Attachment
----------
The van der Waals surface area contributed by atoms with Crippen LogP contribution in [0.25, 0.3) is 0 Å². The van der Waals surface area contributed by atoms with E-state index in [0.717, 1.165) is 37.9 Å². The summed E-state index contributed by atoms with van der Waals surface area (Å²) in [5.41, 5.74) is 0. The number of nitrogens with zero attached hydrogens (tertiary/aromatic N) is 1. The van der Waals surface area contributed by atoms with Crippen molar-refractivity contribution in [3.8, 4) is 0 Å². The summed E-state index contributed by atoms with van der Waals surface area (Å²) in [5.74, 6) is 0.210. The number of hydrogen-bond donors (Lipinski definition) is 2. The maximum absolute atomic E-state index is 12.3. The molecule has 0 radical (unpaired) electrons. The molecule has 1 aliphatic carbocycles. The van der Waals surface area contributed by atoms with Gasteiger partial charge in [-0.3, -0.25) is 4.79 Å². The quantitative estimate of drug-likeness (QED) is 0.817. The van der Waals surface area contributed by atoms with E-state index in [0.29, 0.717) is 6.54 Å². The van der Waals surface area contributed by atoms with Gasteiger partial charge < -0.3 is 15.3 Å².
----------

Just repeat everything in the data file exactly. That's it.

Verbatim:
The van der Waals surface area contributed by atoms with Crippen LogP contribution in [0.25, 0.3) is 0 Å². The van der Waals surface area contributed by atoms with E-state index in [0.717, 1.165) is 37.9 Å². The summed E-state index contributed by atoms with van der Waals surface area (Å²) in [5.41, 5.74) is 0. The number of nitrogens with zero attached hydrogens (tertiary/aromatic N) is 1. The van der Waals surface area contributed by atoms with Crippen molar-refractivity contribution in [3.8, 4) is 0 Å². The summed E-state index contributed by atoms with van der Waals surface area (Å²) in [5.74, 6) is 0.210. The number of hydrogen-bond donors (Lipinski definition) is 2. The maximum absolute atomic E-state index is 12.3. The molecule has 0 radical (unpaired) electrons. The molecule has 1 aliphatic carbocycles. The van der Waals surface area contributed by atoms with Gasteiger partial charge in [-0.3, -0.25) is 4.79 Å². The quantitative estimate of drug-likeness (QED) is 0.817. The van der Waals surface area contributed by atoms with E-state index in [0.29, 0.717) is 6.54 Å². The van der Waals surface area contributed by atoms with Gasteiger partial charge < -0.3 is 15.3 Å².